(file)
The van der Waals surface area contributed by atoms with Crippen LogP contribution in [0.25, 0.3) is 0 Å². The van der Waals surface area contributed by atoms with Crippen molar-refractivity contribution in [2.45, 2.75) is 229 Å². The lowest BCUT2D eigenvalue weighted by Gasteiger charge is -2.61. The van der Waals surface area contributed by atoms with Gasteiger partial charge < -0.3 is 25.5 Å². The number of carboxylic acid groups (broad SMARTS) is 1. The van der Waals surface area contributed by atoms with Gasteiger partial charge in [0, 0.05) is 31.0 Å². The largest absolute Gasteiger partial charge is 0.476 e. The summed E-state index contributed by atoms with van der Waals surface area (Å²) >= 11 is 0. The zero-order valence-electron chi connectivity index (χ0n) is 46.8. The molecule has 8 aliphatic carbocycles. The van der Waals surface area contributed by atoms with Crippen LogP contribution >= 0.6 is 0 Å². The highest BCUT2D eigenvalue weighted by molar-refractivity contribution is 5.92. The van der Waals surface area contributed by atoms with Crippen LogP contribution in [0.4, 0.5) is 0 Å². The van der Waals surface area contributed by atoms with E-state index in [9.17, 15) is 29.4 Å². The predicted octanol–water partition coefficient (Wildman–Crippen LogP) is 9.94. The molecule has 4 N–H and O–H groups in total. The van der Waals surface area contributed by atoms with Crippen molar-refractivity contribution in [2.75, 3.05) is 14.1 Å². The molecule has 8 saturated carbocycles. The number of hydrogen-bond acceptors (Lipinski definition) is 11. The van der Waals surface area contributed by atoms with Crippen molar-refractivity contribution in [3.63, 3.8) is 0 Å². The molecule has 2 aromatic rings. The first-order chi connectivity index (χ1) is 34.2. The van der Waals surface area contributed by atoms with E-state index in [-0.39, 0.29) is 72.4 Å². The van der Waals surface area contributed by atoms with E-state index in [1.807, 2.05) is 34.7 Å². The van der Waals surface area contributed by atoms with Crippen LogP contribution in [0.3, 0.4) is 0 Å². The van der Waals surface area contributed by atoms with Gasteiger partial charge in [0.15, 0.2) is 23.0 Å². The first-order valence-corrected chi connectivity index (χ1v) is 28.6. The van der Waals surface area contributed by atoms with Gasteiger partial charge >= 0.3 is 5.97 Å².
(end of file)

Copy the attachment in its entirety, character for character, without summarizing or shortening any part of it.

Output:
The van der Waals surface area contributed by atoms with Crippen LogP contribution in [0.25, 0.3) is 0 Å². The van der Waals surface area contributed by atoms with Crippen molar-refractivity contribution in [2.45, 2.75) is 229 Å². The lowest BCUT2D eigenvalue weighted by Gasteiger charge is -2.61. The van der Waals surface area contributed by atoms with Gasteiger partial charge < -0.3 is 25.5 Å². The number of carboxylic acid groups (broad SMARTS) is 1. The van der Waals surface area contributed by atoms with Gasteiger partial charge in [0, 0.05) is 31.0 Å². The largest absolute Gasteiger partial charge is 0.476 e. The summed E-state index contributed by atoms with van der Waals surface area (Å²) >= 11 is 0. The zero-order valence-electron chi connectivity index (χ0n) is 46.8. The molecule has 8 aliphatic carbocycles. The van der Waals surface area contributed by atoms with Crippen LogP contribution >= 0.6 is 0 Å². The highest BCUT2D eigenvalue weighted by molar-refractivity contribution is 5.92. The van der Waals surface area contributed by atoms with Crippen LogP contribution in [0.4, 0.5) is 0 Å². The van der Waals surface area contributed by atoms with E-state index in [9.17, 15) is 29.4 Å². The predicted octanol–water partition coefficient (Wildman–Crippen LogP) is 9.94. The molecule has 4 N–H and O–H groups in total. The van der Waals surface area contributed by atoms with Crippen molar-refractivity contribution in [2.75, 3.05) is 14.1 Å². The molecule has 8 saturated carbocycles. The number of hydrogen-bond acceptors (Lipinski definition) is 11. The van der Waals surface area contributed by atoms with Crippen molar-refractivity contribution in [3.63, 3.8) is 0 Å². The molecule has 2 aromatic rings. The first-order chi connectivity index (χ1) is 34.2. The van der Waals surface area contributed by atoms with E-state index in [-0.39, 0.29) is 72.4 Å². The van der Waals surface area contributed by atoms with E-state index in [1.807, 2.05) is 34.7 Å². The van der Waals surface area contributed by atoms with Crippen LogP contribution in [0.3, 0.4) is 0 Å². The van der Waals surface area contributed by atoms with Gasteiger partial charge in [0.15, 0.2) is 23.0 Å². The first-order valence-corrected chi connectivity index (χ1v) is 28.6. The van der Waals surface area contributed by atoms with Gasteiger partial charge >= 0.3 is 5.97 Å².